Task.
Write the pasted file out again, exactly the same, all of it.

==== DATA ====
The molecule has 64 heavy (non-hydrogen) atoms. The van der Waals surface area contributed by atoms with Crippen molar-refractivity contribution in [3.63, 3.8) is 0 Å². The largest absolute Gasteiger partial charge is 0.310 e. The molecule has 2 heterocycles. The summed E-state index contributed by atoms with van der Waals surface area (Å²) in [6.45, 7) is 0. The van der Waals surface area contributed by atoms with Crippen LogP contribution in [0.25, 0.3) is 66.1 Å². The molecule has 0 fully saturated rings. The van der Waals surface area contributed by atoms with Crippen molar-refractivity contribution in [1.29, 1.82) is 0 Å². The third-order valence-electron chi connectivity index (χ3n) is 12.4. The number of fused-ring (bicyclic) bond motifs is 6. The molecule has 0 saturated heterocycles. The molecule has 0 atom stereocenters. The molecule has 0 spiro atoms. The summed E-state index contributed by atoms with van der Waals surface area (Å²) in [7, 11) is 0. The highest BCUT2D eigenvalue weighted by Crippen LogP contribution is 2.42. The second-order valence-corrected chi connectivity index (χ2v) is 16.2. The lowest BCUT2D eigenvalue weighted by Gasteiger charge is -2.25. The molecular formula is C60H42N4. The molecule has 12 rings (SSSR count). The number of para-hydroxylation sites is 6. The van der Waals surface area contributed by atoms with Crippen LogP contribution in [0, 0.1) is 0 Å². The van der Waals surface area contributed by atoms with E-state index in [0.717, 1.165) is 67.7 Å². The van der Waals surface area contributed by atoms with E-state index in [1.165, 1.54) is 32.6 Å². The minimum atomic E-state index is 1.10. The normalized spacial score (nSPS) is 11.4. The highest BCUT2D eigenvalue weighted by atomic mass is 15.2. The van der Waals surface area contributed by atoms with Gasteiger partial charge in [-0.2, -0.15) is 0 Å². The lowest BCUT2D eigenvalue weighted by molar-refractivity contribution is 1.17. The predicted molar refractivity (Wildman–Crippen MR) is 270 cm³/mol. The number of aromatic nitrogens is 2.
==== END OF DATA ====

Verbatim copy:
The molecule has 64 heavy (non-hydrogen) atoms. The van der Waals surface area contributed by atoms with Crippen molar-refractivity contribution in [3.63, 3.8) is 0 Å². The largest absolute Gasteiger partial charge is 0.310 e. The molecule has 2 heterocycles. The summed E-state index contributed by atoms with van der Waals surface area (Å²) in [6.45, 7) is 0. The van der Waals surface area contributed by atoms with Crippen LogP contribution in [0.25, 0.3) is 66.1 Å². The molecule has 0 fully saturated rings. The van der Waals surface area contributed by atoms with Crippen molar-refractivity contribution in [1.29, 1.82) is 0 Å². The third-order valence-electron chi connectivity index (χ3n) is 12.4. The number of fused-ring (bicyclic) bond motifs is 6. The molecule has 0 saturated heterocycles. The molecule has 0 atom stereocenters. The molecule has 0 spiro atoms. The summed E-state index contributed by atoms with van der Waals surface area (Å²) in [7, 11) is 0. The highest BCUT2D eigenvalue weighted by Crippen LogP contribution is 2.42. The second-order valence-corrected chi connectivity index (χ2v) is 16.2. The lowest BCUT2D eigenvalue weighted by Gasteiger charge is -2.25. The molecular formula is C60H42N4. The molecule has 12 rings (SSSR count). The number of para-hydroxylation sites is 6. The van der Waals surface area contributed by atoms with Crippen LogP contribution in [0, 0.1) is 0 Å². The van der Waals surface area contributed by atoms with E-state index in [0.717, 1.165) is 67.7 Å². The van der Waals surface area contributed by atoms with E-state index in [1.165, 1.54) is 32.6 Å². The minimum atomic E-state index is 1.10. The normalized spacial score (nSPS) is 11.4. The highest BCUT2D eigenvalue weighted by atomic mass is 15.2. The van der Waals surface area contributed by atoms with Gasteiger partial charge in [-0.2, -0.15) is 0 Å². The lowest BCUT2D eigenvalue weighted by molar-refractivity contribution is 1.17. The predicted molar refractivity (Wildman–Crippen MR) is 270 cm³/mol. The number of aromatic nitrogens is 2.